Yesterday, a study in Nature Journal found that it is highly unlikely that we would be able to meet the 2 degrees limit, when considering the rate of progress we’re at. So, unless we dramatically and immediately reduce greenhouse gases, our hopes of keeping the temperature increase at only 2 degrees, are basically vanished. Not to mention that the CO2 effects will extend for decades before things start getting better again.

So knowing all that, we sit here watching as countries fight meaninglessly. Some are pleading for meaningful action, while others runn away from their responsibilities, using excuses like the economy.

Well I hate to break it to you world, if you mess up the environment, there will be no economy. It is  that simple.

Why should you care? 

If you exist, you are already experiencing the impacts of climate change and it is only going to get worse from here. Things are going downhill, already and will impact your lifestyle, economic situation, food sources, etc.

If you have children, then you owe it to them to ensure that you leave them with a decent future.

If you live in a coastal community, or on a small island state then you are at high risk of water level increase.

And simply think of what you’re leaving this world with. Basically, by doing nothing you are actively partaking in destroying the planet. Basically, you have the power to do something now and you chose not to.

When these negotiations started, I was seven years old, today I am 25 and we still don’t have a deal. The outcome of these negotiations cannot and should not be: “we need more time.”

From Ottawa to Doha – the frustrations of climate change


Here we are again. It is time for a new frustrating climate negotiations. COP18 started in Doha last Monday and I’ve been here since, with a press accreditation observing the negotiations, youth actions and the frustrating comments and actions (or lack of thereof) of governments and negotiators.

The rhetoric is the same, the messaging hasn’t been changing much and the expectations are low. The Canadian government, along with many others, aren’t even bothering to pretend that they care while others mostly small island states are frustratingly pleading for meaningful actions knowing that time is running out and there is no time to just sit and watch.

Climate change's impacts are around the worldThere is no time indeed. There is an overwhelming scientific call for greenhouse gas emissions to peak in 2015, in order to be able to cap the global temperature increase at 2 degrees Celsius. The depressing reality is that we know two things:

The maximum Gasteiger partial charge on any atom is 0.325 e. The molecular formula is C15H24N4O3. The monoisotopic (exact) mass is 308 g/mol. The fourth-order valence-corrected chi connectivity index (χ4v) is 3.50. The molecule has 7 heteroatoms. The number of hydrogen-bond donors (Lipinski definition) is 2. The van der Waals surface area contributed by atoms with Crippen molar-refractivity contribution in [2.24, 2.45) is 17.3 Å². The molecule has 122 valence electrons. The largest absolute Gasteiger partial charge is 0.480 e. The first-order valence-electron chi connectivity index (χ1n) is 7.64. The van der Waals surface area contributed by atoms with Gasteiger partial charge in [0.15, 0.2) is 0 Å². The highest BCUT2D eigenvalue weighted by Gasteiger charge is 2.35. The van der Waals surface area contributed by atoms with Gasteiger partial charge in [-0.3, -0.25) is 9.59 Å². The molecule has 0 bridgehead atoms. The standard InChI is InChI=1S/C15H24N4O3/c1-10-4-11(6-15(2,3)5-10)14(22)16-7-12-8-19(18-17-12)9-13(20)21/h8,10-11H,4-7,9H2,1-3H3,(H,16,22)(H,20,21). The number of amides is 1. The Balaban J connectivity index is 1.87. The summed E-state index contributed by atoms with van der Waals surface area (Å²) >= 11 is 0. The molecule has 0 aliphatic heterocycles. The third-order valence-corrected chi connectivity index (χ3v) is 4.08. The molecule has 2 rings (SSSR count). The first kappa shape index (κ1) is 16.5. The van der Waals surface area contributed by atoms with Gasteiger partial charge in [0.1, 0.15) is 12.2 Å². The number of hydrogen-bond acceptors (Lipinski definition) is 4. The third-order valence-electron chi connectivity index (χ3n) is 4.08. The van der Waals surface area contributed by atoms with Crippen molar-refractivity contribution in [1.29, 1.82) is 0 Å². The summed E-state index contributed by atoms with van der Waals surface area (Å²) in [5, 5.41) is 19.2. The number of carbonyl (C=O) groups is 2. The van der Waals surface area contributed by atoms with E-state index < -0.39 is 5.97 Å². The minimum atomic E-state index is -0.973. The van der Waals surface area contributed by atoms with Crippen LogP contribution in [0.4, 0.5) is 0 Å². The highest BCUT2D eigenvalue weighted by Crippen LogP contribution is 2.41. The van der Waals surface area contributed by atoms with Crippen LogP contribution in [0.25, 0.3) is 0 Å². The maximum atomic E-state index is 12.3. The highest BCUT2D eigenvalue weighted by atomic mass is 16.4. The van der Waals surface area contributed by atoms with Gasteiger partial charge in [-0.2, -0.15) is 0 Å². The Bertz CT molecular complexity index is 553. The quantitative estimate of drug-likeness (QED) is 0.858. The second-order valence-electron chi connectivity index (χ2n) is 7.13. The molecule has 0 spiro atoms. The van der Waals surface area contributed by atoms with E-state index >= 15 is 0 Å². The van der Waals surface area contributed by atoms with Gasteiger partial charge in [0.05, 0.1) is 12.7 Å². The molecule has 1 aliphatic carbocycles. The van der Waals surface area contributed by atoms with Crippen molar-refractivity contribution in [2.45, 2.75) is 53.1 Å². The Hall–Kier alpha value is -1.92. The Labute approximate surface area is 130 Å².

1. Even if that happens, the consequences are already pretty bad and the changes in weather patterns and the impact this will have on water resources and food production,  are already happening and will still get worse before they get better.

2. There are no plans to make any progress or take any actions to cap the emissions in 2015. Not to mention, a UNEP report released Tuesday shows that the current projection models underestimate the impacts because of they do not account the massive amount of CO2 and methane that are going to be released as the permafrost is melting,  which by the way is melting at a higher than expected rate.

With that in mind, we sit here watching the first week of negotiations gone with nothing substantial coming out of it. Even worse, people are concerned that it is going downhill and that there will not actually be any meaningful progress. Now to be honest, I wasn’t expecting anything meaningful really, but that just hurts. I mean you would think that people shouldn’t be pleading to the international community in order to keep on existing.

How is it that people don’t understand that one hurricane could literally sweep the entire Marshall Islands of the face of the earth? More importantly how can those who understand and have power to do something about it, stand still and chose not to do anything?  Instead countries like Canada and Qatar go on profiting from the tar sands and oil production, all of which are contributing to climate change.

This no news, it was three years ago that the Maldives cabinet held a meeting under water to symbolize the seriousness of the issue. We’ve been listening to the same things over and over again and it feels like I wrote those same words last year, I just lost my ability to be sarcastic about it.